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Monday, May 09, 2011

Paul Krugman: The Unwisdom of Elites

The "self-appointed wise men, officials, and pundits in good standing" are trying to shift the blame for the troubles we are having;

The Unwisdom of Elites, by Paul Krugman, Commentary, NYTimes: The past three years have been a disaster for most Western economies. ... How did it all go so wrong?
Well, what I’ve been hearing with growing frequency from members of the policy elite — self-appointed wise men, officials, and pundits in good standing — is the claim that it’s mostly the public’s fault. The idea is that we got into this mess because voters wanted something for nothing, and weak-minded politicians catered to the electorate’s foolishness.
So this seems like a good time to point out that this blame-the-public view isn’t just self-serving, it’s dead wrong.
The fact is that what we’re experiencing right now is a top-down disaster. The policies that got us into this mess weren’t responses to public demand. They were, with few exceptions, policies championed by small groups of influential people — in many cases, the same people now lecturing the rest of us on the need to get serious. ...
Let me focus mainly on what happened in the United States... These days Americans get constant lectures about the need to reduce the budget deficit. ... What happened to the budget surplus the federal government had in 2000?
The answer is, three main things. First,...President George W. Bush cut taxes in the service of his party’s ideology... — and the bulk of the cuts went to a small, affluent minority.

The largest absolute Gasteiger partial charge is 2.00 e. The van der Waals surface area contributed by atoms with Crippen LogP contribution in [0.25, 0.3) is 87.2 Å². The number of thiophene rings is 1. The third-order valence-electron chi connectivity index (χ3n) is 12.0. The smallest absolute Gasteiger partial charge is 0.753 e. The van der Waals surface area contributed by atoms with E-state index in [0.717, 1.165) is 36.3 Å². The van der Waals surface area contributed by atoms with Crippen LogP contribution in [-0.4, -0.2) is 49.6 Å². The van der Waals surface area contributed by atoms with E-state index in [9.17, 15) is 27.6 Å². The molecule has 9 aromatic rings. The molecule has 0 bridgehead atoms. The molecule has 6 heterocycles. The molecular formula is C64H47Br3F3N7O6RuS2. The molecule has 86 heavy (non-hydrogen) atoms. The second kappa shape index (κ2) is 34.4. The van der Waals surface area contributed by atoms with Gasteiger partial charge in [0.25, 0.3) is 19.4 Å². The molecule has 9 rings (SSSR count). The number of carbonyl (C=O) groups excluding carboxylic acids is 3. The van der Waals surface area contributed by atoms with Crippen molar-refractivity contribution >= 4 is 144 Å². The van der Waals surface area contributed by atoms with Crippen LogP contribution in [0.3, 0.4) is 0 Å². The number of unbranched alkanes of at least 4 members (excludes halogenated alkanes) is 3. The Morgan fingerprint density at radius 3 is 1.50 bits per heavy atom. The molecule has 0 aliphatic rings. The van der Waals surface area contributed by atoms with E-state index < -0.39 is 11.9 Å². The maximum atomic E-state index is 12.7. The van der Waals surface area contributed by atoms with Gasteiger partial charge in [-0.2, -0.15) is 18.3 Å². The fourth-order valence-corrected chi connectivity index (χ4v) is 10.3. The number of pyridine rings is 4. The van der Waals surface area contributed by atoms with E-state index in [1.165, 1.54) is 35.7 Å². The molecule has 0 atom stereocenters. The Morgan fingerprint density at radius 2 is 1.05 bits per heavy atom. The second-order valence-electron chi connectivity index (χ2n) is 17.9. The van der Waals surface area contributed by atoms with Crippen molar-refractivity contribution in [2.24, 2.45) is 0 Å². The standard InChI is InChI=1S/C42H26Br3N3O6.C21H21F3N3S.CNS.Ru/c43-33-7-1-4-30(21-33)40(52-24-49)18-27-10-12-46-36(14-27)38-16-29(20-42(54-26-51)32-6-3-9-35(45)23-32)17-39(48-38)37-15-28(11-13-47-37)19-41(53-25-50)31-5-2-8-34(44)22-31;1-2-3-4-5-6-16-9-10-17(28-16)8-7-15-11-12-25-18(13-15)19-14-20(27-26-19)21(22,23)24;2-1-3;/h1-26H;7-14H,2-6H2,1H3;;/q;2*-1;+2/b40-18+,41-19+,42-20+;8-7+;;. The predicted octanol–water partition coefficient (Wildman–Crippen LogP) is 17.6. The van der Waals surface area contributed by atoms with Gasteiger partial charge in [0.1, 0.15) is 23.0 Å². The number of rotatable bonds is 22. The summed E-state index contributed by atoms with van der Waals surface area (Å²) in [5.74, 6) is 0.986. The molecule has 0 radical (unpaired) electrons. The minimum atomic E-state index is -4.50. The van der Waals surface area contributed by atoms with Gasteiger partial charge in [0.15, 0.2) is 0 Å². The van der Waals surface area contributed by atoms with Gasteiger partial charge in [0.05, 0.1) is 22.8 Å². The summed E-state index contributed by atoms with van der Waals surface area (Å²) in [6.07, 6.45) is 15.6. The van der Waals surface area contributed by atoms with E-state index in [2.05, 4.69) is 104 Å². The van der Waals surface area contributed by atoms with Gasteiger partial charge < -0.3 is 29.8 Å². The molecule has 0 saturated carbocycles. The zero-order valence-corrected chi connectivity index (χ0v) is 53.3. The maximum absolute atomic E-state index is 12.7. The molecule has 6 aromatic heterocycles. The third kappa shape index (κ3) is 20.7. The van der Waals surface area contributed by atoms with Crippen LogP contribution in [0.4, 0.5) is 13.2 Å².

Similarly, Mr. Bush chose to invade Iraq because that was something he and his advisers wanted to do,... it took a highly deceptive sales campaign to get Americans to support the invasion...
Finally, the Great Recession was brought on by a runaway financial sector, empowered by reckless deregulation. And who was responsible for that deregulation? Powerful people in Washington with close ties to the financial industry...
So it was the bad judgment of the elite, not the greediness of the common man, that caused America’s deficit. And much the same is true of the European crisis. ...
Why should we be concerned about the effort to shift the blame for bad policies onto the general public?
One answer is simple accountability. People who advocated budget-busting policies during the Bush years shouldn’t be allowed to pass themselves off as deficit hawks; people who praised Ireland as a role model shouldn’t be giving lectures on responsible government.
But the larger answer, I’d argue, is that by making up stories about our current predicament that absolve the people who put us here there, we cut off any chance to learn from the crisis. We need to place the blame where it belongs, to chasten our policy elites. Otherwise, they’ll do even more damage in the years ahead.

    Posted by on Monday, May 9, 2011 at 12:42 AM in Economics, Politics | Permalink  Comments (127)


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